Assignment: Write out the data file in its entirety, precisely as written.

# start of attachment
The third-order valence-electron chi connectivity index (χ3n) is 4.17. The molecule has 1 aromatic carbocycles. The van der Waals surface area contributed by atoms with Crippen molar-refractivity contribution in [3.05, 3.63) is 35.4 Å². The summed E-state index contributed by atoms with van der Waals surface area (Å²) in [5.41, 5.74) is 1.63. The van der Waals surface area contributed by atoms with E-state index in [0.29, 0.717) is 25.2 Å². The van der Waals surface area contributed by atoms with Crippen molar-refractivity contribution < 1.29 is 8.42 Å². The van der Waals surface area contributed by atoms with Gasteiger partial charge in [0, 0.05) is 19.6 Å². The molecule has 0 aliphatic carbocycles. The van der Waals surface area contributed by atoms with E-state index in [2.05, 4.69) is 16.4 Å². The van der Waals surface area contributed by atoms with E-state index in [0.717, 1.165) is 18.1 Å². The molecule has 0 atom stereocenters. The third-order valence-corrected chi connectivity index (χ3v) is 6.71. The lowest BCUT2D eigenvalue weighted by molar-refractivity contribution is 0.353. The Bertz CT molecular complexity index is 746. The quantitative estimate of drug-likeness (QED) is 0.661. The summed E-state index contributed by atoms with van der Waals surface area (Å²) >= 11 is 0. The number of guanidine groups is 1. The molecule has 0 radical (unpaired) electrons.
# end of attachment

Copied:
The third-order valence-electron chi connectivity index (χ3n) is 4.17. The molecule has 1 aromatic carbocycles. The van der Waals surface area contributed by atoms with Crippen molar-refractivity contribution in [3.05, 3.63) is 35.4 Å². The summed E-state index contributed by atoms with van der Waals surface area (Å²) in [5.41, 5.74) is 1.63. The van der Waals surface area contributed by atoms with E-state index in [0.29, 0.717) is 25.2 Å². The van der Waals surface area contributed by atoms with Crippen molar-refractivity contribution < 1.29 is 8.42 Å². The van der Waals surface area contributed by atoms with Gasteiger partial charge in [0, 0.05) is 19.6 Å². The molecule has 0 aliphatic carbocycles. The van der Waals surface area contributed by atoms with E-state index in [2.05, 4.69) is 16.4 Å². The van der Waals surface area contributed by atoms with E-state index in [0.717, 1.165) is 18.1 Å². The molecule has 0 atom stereocenters. The third-order valence-corrected chi connectivity index (χ3v) is 6.71. The lowest BCUT2D eigenvalue weighted by molar-refractivity contribution is 0.353. The Bertz CT molecular complexity index is 746. The quantitative estimate of drug-likeness (QED) is 0.661. The summed E-state index contributed by atoms with van der Waals surface area (Å²) >= 11 is 0. The number of guanidine groups is 1. The molecule has 0 radical (unpaired) electrons.